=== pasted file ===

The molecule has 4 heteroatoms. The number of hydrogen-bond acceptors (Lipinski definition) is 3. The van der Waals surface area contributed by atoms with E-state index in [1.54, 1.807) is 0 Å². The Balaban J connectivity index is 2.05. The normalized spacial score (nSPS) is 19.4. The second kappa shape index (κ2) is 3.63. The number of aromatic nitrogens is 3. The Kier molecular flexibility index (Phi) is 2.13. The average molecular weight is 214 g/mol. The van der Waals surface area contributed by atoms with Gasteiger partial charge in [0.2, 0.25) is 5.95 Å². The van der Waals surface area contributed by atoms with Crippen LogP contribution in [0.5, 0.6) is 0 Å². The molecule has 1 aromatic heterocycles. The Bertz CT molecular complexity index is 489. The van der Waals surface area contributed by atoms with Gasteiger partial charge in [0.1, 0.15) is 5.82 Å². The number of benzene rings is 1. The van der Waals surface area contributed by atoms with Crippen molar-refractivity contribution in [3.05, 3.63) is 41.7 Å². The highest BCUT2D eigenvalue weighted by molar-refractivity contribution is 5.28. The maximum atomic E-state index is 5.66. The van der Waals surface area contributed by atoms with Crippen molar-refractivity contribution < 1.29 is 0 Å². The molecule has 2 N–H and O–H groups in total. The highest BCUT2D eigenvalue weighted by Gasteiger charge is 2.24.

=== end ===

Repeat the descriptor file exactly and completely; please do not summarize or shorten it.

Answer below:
The molecule has 4 heteroatoms. The number of hydrogen-bond acceptors (Lipinski definition) is 3. The van der Waals surface area contributed by atoms with E-state index in [1.54, 1.807) is 0 Å². The Balaban J connectivity index is 2.05. The normalized spacial score (nSPS) is 19.4. The second kappa shape index (κ2) is 3.63. The number of aromatic nitrogens is 3. The Kier molecular flexibility index (Phi) is 2.13. The average molecular weight is 214 g/mol. The van der Waals surface area contributed by atoms with Gasteiger partial charge in [0.2, 0.25) is 5.95 Å². The van der Waals surface area contributed by atoms with Crippen LogP contribution in [0.5, 0.6) is 0 Å². The molecule has 1 aromatic heterocycles. The Bertz CT molecular complexity index is 489. The van der Waals surface area contributed by atoms with Gasteiger partial charge in [0.1, 0.15) is 5.82 Å². The number of benzene rings is 1. The van der Waals surface area contributed by atoms with Crippen molar-refractivity contribution in [3.05, 3.63) is 41.7 Å². The highest BCUT2D eigenvalue weighted by molar-refractivity contribution is 5.28. The maximum atomic E-state index is 5.66. The van der Waals surface area contributed by atoms with Crippen molar-refractivity contribution < 1.29 is 0 Å². The molecule has 2 N–H and O–H groups in total. The highest BCUT2D eigenvalue weighted by Gasteiger charge is 2.24.